Politics: Impeachment: Chief Justice John Roberts would be Senate's umpire - PressFrom - US
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Politics Impeachment: Chief Justice John Roberts would be Senate's umpire

14:05  10 october  2019
14:05  10 october  2019 Source:   usatoday.com

McConnell eyes quick impeachment trial in Senate

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The Senate sits as a High Court of Impeachment in which senators consider evidence, hear witnesses, and vote to acquit or convict the impeached official. In the case of presidential impeachment trials, the chief justice of the United States presides.

Republicans like to talk about impeaching President Obama, but there is a far more deserving candidate for impeachment — Chief Justice John Roberts of the Supreme Court. While the Republicans in Congress have blocked Democrats from enacting much of substance

WASHINGTON – The late Chief Justice William Rehnquist was a busy man on Jan. 20, 1999. The impeachment trial of President Bill Clinton was in its second week, and Rehnquist had to stop presiding over an oral argument at the Supreme Court, cross the street, and preside over the Senate.

One of the lawyers arguing before the high court that day was John Roberts. Once one of Rehnquist's law clerks at the high court, Roberts could be juggling the same two jobs as his former boss soon.

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Chief Justice John Roberts (AP Photo). Ready to fight back? The Republican takeover of the Senate is already invoked by Court allies to suggest the justices are merely That was his cute way of saying this time Chief Justice Roberts will be on board with the other four conservative justices .

Judges are like umpires . Umpires don't make the rules; they apply them. The role of an umpire and a judge According to DeFazio, Roberts hasn't stood by his own doctrine. He pointed to former Justice John Paul Legal scholars doubt that impeachment hearings against Roberts would go anywhere.

If President Donald Trump is impeached by the House of Representatives and tried by the Senate, it will be Roberts, nominated by President George W. Bush to succeed Rehnquist as chief justice in 2005, running the show. Those who know him best say he's a perfect fit for the job.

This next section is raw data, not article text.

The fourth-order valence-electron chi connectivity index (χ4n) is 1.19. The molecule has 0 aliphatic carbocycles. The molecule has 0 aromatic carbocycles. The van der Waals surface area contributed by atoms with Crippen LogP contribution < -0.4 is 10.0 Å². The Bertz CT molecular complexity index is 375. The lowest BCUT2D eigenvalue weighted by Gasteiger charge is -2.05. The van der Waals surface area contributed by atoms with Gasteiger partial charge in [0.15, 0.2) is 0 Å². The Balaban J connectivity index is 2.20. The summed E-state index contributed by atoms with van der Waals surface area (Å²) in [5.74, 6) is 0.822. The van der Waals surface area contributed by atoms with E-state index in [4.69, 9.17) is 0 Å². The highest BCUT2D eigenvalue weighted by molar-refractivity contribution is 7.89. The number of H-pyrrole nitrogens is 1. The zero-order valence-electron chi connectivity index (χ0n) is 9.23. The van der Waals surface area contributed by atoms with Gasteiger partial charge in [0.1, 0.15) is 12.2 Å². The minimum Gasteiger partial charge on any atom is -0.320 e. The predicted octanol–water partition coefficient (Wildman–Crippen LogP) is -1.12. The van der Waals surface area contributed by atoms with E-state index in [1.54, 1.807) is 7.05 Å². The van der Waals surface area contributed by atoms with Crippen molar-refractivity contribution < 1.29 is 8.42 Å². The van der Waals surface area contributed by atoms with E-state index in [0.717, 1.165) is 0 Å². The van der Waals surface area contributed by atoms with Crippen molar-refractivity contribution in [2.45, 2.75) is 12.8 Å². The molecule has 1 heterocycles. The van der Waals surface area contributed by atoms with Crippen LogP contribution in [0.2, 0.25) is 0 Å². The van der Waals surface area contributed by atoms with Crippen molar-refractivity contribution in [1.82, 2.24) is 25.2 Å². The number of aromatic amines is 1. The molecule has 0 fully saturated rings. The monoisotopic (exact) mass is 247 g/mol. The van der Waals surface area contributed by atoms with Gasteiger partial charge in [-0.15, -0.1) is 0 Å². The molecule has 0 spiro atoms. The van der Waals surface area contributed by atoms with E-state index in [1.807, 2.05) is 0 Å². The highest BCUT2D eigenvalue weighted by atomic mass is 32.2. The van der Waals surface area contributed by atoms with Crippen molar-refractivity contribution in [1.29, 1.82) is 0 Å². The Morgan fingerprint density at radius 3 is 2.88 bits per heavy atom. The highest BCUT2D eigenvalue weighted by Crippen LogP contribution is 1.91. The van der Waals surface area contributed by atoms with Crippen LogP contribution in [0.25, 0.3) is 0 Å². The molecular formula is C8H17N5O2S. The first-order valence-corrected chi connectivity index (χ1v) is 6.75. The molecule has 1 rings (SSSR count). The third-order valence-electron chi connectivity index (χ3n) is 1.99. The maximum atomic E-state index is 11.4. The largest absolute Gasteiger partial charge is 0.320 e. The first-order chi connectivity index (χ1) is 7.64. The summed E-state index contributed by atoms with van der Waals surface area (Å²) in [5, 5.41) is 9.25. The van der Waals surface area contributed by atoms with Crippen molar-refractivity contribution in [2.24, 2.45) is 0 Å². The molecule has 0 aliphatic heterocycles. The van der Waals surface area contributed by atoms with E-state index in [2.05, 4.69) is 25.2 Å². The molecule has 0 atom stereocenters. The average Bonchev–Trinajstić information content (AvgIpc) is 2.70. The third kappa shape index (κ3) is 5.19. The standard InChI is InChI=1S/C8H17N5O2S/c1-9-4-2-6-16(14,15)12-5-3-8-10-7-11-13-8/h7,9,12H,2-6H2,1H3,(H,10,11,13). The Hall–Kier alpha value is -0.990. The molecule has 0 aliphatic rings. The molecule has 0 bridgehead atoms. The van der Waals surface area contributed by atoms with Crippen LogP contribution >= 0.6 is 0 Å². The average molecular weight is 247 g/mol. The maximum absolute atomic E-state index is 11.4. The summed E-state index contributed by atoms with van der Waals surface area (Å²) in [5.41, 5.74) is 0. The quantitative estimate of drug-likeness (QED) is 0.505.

"I've argued in front of him 39 times, and I think what comes across is that he cares deeply about institutions," says Neal Katyal, a former acting U.S. solicitor general who, like Roberts before him, heads appellate litigation at Hogan Lovells.

a group of people standing next to a man in a suit and tie © Provided by USA TODAY, a division of Gannett Satellite Information Network, Inc.

Like Rehnquist – who once quipped that as the Clinton impeachment trial's presiding officer he "did nothing in particular and did it very well" – Katyal says Roberts would "work hard to be scrupulously fair in carrying out a unique constitutional function."

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1. Wide shot of Senate floor 2. UPSOUND: (English) Ted Stevens, Republican Senator : "The question is , will the Senate advise and consent to the nomination

Experts say that McConnell and Chief Justice John Roberts would probably have a fairly free hand in shaping a Senate trial following impeachment , but the contours remain unknown. McConnell and Democratic leader Chuck Schumer, D-N.Y., could haggle over such issues as whether to appoint a

Roberts, 64, this week began his 15th term as chief justice of the United States with a bang. The high court heard three major civil rights cases that will determine if gay and transgender people are protected by a 1964 federal law barring employment discrimination based on "sex."

In the next few months, his day job will include hearing cases on abortion, immigration, religion and gun rights, all on the eve of the 2020 presidential election.

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What's more, Roberts now sits in the middle of the Supreme Court figuratively as well as literally. With the retirement of Associate Justice Anthony Kennedy last year, he has become the closest thing to a swing vote between four conservative and four liberal justices.

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LIBERALS and conservatives were exercised and confused by the combination of Chief Justice John G . Roberts Jr.’ s vote to uphold the Affordable Care Act’ s tax subsidies on Thursday and his dissent from the Supreme Court’ s decision recognizing a constitutional right of same-sex marriage on Friday.

The Roberts Court’ s latest target is once again President Obama’ s singular achievement, the The Republican takeover of the Senate is already invoked by Court allies to suggest the justices are That was his cute way of saying this time Chief Justice Roberts will be on board with the other four

Balls and strikes

Roberts' last tango with the Senate came in 2005, when he defined the chief justice's role as that of an umpire calling balls and strikes en route to his 78-22 confirmation. Since then, he has tried to keep the Supreme Court out of politics – not always with success.